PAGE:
The opposition senators will move a motion on Tuesday condemning Ms Arndt’s “reckless and abhorrent” comments about the recent murders of Queensland mum Hannah Clarke and her three children.
“The values that underpin Ms Arndt’s views on this horrific family violence incident are not consistent with her retaining her Order of Australia,” the senators said in their motion.
Senator Keneally urged her upper house colleagues to “stand firm” and make it clear there was no excuse for family violence.
“There is no excuse for what happened to Hannah Clarke and her three children, it was a murder plain and simple, but there is nothing plain and simple about the tragedy that is domestic violence,” she told reporters.
“And there is nothing plain and simple about using your position with an Order of Australia to spread comments that could be seen to be inciting violence, that seem to be condoning violence.”
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Senior government minister Peter Dutton condemned Ms Arndt’s remarks but would not say whether her award should be revoked.
“I don’t agree with the comments,” he told reporters.
Liberal senators Sarah Henderson and Hollie Hughes have also spoken out against Ms Arndt.
The activist drew scrutiny last week after tweeting “Congratulations to the Queensland police for keeping an open mind and awaiting proper evidence, including the possibility that Rowan Baxter might have been ‘driven too far’.”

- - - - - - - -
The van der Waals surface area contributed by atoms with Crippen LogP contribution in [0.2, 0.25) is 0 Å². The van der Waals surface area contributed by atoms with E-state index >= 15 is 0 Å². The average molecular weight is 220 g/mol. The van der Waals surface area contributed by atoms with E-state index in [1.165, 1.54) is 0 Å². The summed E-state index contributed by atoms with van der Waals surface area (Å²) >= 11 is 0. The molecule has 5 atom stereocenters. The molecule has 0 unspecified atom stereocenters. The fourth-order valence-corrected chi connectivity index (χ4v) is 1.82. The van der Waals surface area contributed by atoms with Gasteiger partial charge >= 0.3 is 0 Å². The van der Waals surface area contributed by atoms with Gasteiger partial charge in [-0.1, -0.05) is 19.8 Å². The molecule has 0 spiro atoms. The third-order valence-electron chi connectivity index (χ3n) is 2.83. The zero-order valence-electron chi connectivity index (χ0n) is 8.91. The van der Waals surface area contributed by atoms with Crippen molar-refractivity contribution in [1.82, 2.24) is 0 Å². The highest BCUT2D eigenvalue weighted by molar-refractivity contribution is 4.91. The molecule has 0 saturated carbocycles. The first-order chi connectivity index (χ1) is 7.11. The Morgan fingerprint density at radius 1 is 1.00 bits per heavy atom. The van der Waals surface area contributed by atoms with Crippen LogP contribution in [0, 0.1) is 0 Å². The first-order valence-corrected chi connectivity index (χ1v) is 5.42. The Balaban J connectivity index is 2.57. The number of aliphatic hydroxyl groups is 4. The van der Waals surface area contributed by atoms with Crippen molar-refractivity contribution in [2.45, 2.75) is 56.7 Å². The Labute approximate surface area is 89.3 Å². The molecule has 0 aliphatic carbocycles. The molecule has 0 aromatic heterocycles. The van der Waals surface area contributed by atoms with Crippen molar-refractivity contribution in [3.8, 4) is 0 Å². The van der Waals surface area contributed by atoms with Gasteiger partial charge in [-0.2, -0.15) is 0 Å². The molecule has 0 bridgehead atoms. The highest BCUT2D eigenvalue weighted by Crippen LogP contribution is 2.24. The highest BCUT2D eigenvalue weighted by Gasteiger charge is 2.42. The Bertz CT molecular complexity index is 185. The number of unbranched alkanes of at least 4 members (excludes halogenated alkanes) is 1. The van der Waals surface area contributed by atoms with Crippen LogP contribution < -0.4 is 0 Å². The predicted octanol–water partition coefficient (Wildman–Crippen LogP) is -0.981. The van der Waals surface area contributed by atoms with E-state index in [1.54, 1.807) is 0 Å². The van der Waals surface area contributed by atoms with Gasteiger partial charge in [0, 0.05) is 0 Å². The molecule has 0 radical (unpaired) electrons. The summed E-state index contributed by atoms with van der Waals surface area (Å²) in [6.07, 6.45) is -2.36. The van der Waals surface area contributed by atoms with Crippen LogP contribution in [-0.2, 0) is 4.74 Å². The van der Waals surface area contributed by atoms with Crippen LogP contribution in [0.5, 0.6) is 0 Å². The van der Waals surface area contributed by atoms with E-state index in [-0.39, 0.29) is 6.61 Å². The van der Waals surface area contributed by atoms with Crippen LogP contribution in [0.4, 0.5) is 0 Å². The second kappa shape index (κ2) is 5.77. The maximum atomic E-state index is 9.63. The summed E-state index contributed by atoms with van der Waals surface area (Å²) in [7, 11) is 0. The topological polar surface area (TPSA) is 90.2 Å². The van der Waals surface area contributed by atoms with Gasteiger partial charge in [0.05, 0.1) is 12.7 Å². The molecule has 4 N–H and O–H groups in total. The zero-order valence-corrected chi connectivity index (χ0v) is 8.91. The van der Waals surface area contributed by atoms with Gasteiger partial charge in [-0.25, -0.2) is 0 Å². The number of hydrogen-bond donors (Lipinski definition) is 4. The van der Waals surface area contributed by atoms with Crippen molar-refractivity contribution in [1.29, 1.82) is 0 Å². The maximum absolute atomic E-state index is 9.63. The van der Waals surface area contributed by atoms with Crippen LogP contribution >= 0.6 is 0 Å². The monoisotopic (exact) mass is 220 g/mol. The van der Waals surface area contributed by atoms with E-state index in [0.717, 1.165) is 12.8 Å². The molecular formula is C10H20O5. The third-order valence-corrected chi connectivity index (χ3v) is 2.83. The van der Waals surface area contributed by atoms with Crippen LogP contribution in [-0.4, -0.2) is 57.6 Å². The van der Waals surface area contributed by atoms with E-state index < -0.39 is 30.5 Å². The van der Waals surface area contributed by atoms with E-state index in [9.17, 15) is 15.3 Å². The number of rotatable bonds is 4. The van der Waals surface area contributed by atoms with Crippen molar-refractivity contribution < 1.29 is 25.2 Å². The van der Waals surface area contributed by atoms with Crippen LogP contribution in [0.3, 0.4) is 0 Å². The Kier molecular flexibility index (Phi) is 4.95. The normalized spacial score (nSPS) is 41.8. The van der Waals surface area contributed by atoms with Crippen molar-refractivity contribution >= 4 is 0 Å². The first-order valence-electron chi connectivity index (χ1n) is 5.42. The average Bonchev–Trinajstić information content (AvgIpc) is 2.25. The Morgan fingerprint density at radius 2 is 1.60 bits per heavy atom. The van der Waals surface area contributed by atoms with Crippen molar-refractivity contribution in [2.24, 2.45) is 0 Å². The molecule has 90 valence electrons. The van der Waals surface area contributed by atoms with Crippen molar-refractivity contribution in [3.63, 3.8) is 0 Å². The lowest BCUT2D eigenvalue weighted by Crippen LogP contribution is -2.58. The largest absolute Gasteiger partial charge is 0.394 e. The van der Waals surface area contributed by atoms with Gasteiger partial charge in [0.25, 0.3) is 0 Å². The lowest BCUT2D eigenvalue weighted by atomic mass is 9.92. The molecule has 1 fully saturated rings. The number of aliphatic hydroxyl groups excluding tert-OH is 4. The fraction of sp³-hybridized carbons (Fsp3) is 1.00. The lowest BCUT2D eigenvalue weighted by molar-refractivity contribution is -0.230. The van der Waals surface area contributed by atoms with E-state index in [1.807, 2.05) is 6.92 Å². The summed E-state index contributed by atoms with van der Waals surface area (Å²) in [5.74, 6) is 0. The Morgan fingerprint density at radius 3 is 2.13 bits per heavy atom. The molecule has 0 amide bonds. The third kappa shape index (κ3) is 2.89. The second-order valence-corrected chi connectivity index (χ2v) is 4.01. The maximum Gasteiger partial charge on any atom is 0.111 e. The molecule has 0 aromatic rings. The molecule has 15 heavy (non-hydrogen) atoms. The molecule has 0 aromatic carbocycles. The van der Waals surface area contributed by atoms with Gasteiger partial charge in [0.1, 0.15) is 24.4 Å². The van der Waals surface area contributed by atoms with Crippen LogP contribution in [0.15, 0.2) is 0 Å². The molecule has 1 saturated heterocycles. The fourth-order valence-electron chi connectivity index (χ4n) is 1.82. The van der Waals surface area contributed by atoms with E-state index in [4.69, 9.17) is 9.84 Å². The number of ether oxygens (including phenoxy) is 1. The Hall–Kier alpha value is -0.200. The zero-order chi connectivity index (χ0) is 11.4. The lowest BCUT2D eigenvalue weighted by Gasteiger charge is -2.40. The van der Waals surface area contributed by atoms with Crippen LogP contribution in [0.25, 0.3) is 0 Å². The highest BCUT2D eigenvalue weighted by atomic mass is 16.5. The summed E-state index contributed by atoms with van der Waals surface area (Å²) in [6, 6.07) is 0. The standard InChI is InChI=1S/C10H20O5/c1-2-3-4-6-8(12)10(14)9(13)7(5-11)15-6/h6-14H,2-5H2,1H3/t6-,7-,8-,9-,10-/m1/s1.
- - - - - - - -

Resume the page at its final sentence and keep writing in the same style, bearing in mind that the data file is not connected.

Detective inspector Mark Thompson stood aside after also being criticised for saying the day after Wednesday’s killing that officers were keeping an open mind as they piece together exactly what happened in the lead-up to the murders.
Det Insp Thompson said there were “probably” people in the community deciding “is this an issue of a woman suffering significant domestic violence and her and her children perishing at the hands of her husband? Or is this an instance of a husband being driven too far by issues that he’s suffered by certain circumstances into committing acts of this form.”
In a letter to Council for the Order of Australia chairman Shane Stone on Monday, Senator Henderson said Ms Arndt’s comments have “brought disrepute on the order”.
“These comments which concern a man who doused his wife and children in petrol and burnt them to death are abhorrent,” she wrote.
The senator noted she has previously supported Ms Arndt for her “important contribution to the debate on family violence and gender equity”.
“I believe that Ms Arndt has so seriously crossed the line in her commentary concerning this horrific act of family violence that it is no longer appropriate that she be awarded this honour,” she said.
One Nation leader Pauline Hanson described the murders as a ‘”horrendous act” but said Ms Arndt should keep her award.
“She is clearly stating what she thinks and what a police officer said,” she told Nine’s Today show.
Governor-General David Hurley has forwarded complaints about her Order of Australia to the body that manages the awards.